Tagged with natural disaster | ActionAid UK

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Natural disaster

Five-year-old Krishla (right) with her mum and sister six months after the Nepal earthquakes

It is now six months since the earthquake of 7.6 magnitude struck Nepal on 25th April 2015, followed by a second quake on 2nd May. 9,000 people lost their lives and hundreds of thousands of people were left without homes or any belongings. Six months on we've revisited some of the people we met in the immediate aftermath, including five-year-old Krishla and her family, pictured below. Read our five stories of hope and scroll across the before and after photos for each one to see how your donations have helped change lives.

Malati, a women’s rights coordinator for ActionAid Nepal, with local women from Panga, Nepal

As World Humanitarian Day on the 19th August shines a spotlight on those helping people in crisis, we wanted to celebrate ActionAid staff and volunteers from Nepal who jumped into action when the devastating earthquakes struck earlier this year. From an amazing boy helping other kids cope, to an inspirational women defending women's rights - these are some of our humanitarian heroes from Nepal who've been leading the emergency response in their communities and beyond. We think they're pretty special. We hope you do too.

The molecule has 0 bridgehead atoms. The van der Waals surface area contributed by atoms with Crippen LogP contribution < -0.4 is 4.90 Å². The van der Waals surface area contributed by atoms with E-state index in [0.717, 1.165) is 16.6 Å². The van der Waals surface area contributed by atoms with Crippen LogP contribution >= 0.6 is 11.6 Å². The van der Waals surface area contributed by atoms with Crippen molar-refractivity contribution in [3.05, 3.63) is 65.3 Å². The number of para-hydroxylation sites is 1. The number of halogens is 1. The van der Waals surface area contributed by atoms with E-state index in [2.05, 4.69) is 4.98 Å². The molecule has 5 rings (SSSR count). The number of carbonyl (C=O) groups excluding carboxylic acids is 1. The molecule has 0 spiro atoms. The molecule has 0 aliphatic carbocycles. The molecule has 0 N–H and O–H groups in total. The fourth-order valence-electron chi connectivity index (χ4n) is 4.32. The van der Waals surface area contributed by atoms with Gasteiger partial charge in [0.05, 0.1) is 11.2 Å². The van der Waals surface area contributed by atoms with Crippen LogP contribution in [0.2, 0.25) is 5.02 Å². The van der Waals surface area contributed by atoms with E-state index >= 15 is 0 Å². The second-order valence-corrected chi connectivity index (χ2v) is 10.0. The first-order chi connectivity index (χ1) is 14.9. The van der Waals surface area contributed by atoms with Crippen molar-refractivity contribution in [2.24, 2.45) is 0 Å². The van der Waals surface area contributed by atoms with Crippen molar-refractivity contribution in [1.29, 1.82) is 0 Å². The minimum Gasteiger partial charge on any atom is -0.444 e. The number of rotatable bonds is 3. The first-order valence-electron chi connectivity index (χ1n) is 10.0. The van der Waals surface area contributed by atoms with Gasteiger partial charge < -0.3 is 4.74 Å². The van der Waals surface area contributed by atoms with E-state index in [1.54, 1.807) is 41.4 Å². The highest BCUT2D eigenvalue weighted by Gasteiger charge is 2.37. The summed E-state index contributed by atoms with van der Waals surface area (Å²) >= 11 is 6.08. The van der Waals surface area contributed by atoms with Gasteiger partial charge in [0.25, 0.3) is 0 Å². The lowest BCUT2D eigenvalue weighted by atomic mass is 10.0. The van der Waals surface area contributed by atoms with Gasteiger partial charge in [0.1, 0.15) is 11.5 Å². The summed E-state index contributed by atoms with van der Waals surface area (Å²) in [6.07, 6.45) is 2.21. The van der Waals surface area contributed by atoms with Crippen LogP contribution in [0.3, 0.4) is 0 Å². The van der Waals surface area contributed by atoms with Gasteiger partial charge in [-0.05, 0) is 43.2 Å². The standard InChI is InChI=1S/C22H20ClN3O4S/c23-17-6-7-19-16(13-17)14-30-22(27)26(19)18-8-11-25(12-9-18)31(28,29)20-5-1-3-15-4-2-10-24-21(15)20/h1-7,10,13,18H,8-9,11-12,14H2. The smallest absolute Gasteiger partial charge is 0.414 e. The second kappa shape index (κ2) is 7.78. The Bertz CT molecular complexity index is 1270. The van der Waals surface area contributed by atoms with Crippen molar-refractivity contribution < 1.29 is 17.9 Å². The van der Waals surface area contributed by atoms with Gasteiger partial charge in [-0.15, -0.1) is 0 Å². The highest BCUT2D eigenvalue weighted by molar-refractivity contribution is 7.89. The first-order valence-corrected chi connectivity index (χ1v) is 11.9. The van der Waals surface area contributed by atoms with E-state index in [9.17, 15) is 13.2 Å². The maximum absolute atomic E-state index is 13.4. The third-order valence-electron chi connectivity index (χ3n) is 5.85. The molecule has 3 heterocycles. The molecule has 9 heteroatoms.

Laxmi, 35, and her nine-year-old daughter, Kanchan, stand inside their new temporary shelter, Rasuwa District, Nepal.

Since the two earthquakes hit Nepal in April 2015, thousands of homeless families like Tek's have been struggling to survive, using whatever materials they can find to make makeshift shelters. But these are not strong enough to protect them against the monsoon rains. ActionAid has provided toolkits and materials to help families build strong temporary shelters. Here we share the stories of three families we've helped - and what their new homes mean to them.

Children playing outside a destroyed house in Talamarang village, Sindhupalchok district, Nepal

For thousands of children in Nepal, the earthquakes have completely turned their lives upside down – they have no home, no food, no school, no routine, nowhere to feel safe. Our photographer Srikanth Kolari shares their stories and what we're doing to help.

A man walks past destroyed buildings in Kathmandu, Nepal

What the media won’t tell you about the Nepal earthquakes is that you don’t see devastation everywhere you go. The reality is much harder to swallow. It’s what I came to call the ‘random’ factor during my recent visit to Kathmandu after the quakes.

Homes destroyed by the Nepal earthquake in the Panga region on the outskirts of Kathmandu.

3 ways you can help people in Nepal

Posted in Blogs 4 years 2 months ago

Nepal might be slipping from the headlines, but the needs of survivors are still just as urgent. We've been overwhelmed at how incredible your support has been, helping us reach almost 80,000 people with essentials supplies so far. But there is so much more to do, and we need to keep up the momentum. Below are three things you can do. Will you help?